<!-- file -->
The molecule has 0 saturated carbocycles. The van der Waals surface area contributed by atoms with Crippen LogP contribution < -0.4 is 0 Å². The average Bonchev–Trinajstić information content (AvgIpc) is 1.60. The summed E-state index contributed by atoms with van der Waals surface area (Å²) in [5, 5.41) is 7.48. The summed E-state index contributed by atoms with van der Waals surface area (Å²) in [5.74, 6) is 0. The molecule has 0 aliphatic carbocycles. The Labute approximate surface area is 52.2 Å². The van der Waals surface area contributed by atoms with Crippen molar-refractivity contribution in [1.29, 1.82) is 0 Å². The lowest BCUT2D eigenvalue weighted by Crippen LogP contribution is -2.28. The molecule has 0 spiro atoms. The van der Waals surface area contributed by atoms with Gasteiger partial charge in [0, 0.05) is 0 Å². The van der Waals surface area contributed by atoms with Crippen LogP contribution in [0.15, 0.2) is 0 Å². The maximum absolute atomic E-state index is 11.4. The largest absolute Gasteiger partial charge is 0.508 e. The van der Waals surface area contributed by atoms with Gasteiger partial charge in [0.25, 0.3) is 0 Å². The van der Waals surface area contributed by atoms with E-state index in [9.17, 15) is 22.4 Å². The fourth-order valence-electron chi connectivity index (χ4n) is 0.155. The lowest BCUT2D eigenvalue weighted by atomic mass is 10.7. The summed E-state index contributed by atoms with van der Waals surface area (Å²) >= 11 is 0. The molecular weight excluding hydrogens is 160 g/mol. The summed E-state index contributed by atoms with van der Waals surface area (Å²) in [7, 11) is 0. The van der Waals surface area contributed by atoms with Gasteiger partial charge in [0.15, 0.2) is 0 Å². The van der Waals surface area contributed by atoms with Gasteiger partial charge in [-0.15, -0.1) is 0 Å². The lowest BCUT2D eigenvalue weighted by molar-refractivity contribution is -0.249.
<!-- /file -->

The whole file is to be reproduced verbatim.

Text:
The molecule has 0 saturated carbocycles. The van der Waals surface area contributed by atoms with Crippen LogP contribution < -0.4 is 0 Å². The average Bonchev–Trinajstić information content (AvgIpc) is 1.60. The summed E-state index contributed by atoms with van der Waals surface area (Å²) in [5, 5.41) is 7.48. The summed E-state index contributed by atoms with van der Waals surface area (Å²) in [5.74, 6) is 0. The molecule has 0 aliphatic carbocycles. The Labute approximate surface area is 52.2 Å². The van der Waals surface area contributed by atoms with Crippen molar-refractivity contribution in [1.29, 1.82) is 0 Å². The lowest BCUT2D eigenvalue weighted by Crippen LogP contribution is -2.28. The molecule has 0 spiro atoms. The van der Waals surface area contributed by atoms with Gasteiger partial charge in [0, 0.05) is 0 Å². The van der Waals surface area contributed by atoms with Crippen LogP contribution in [0.15, 0.2) is 0 Å². The maximum absolute atomic E-state index is 11.4. The largest absolute Gasteiger partial charge is 0.508 e. The van der Waals surface area contributed by atoms with Gasteiger partial charge in [0.25, 0.3) is 0 Å². The van der Waals surface area contributed by atoms with E-state index in [9.17, 15) is 22.4 Å². The fourth-order valence-electron chi connectivity index (χ4n) is 0.155. The lowest BCUT2D eigenvalue weighted by atomic mass is 10.7. The summed E-state index contributed by atoms with van der Waals surface area (Å²) >= 11 is 0. The molecular weight excluding hydrogens is 160 g/mol. The summed E-state index contributed by atoms with van der Waals surface area (Å²) in [7, 11) is 0. The van der Waals surface area contributed by atoms with Gasteiger partial charge in [0.15, 0.2) is 0 Å². The van der Waals surface area contributed by atoms with Gasteiger partial charge in [-0.15, -0.1) is 0 Å². The lowest BCUT2D eigenvalue weighted by molar-refractivity contribution is -0.249.